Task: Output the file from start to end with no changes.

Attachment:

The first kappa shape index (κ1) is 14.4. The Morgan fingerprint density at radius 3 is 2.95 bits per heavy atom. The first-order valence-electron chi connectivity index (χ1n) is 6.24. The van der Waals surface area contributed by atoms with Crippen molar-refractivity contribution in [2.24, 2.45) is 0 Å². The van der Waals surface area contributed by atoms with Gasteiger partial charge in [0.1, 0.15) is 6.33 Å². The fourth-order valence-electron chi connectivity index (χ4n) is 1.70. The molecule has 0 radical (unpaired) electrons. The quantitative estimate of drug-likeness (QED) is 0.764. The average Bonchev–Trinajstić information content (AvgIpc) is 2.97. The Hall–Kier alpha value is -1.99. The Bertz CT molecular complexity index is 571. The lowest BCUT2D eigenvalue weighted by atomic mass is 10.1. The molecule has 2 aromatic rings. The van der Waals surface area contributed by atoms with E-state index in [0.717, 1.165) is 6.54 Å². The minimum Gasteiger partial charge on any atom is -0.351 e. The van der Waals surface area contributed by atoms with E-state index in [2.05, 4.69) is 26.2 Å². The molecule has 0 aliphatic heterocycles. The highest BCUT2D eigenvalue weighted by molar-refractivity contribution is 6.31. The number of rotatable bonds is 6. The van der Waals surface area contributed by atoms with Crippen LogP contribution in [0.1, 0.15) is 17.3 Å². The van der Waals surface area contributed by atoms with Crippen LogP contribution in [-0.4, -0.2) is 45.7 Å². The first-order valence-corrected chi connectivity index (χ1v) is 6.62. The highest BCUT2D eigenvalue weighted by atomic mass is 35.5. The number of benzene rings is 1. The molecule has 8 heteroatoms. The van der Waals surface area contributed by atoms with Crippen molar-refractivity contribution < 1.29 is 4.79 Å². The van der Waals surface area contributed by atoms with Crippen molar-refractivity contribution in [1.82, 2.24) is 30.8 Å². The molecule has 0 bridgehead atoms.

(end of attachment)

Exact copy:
The first kappa shape index (κ1) is 14.4. The Morgan fingerprint density at radius 3 is 2.95 bits per heavy atom. The first-order valence-electron chi connectivity index (χ1n) is 6.24. The van der Waals surface area contributed by atoms with Crippen molar-refractivity contribution in [2.24, 2.45) is 0 Å². The van der Waals surface area contributed by atoms with Gasteiger partial charge in [0.1, 0.15) is 6.33 Å². The fourth-order valence-electron chi connectivity index (χ4n) is 1.70. The molecule has 0 radical (unpaired) electrons. The quantitative estimate of drug-likeness (QED) is 0.764. The average Bonchev–Trinajstić information content (AvgIpc) is 2.97. The Hall–Kier alpha value is -1.99. The Bertz CT molecular complexity index is 571. The lowest BCUT2D eigenvalue weighted by atomic mass is 10.1. The molecule has 2 aromatic rings. The van der Waals surface area contributed by atoms with E-state index in [0.717, 1.165) is 6.54 Å². The minimum Gasteiger partial charge on any atom is -0.351 e. The van der Waals surface area contributed by atoms with E-state index in [2.05, 4.69) is 26.2 Å². The molecule has 0 aliphatic heterocycles. The highest BCUT2D eigenvalue weighted by molar-refractivity contribution is 6.31. The number of rotatable bonds is 6. The van der Waals surface area contributed by atoms with Crippen LogP contribution in [0.1, 0.15) is 17.3 Å². The van der Waals surface area contributed by atoms with Crippen LogP contribution in [-0.4, -0.2) is 45.7 Å². The first-order valence-corrected chi connectivity index (χ1v) is 6.62. The highest BCUT2D eigenvalue weighted by atomic mass is 35.5. The number of benzene rings is 1. The molecule has 8 heteroatoms. The van der Waals surface area contributed by atoms with Crippen molar-refractivity contribution < 1.29 is 4.79 Å². The van der Waals surface area contributed by atoms with Crippen molar-refractivity contribution in [1.82, 2.24) is 30.8 Å². The molecule has 0 bridgehead atoms.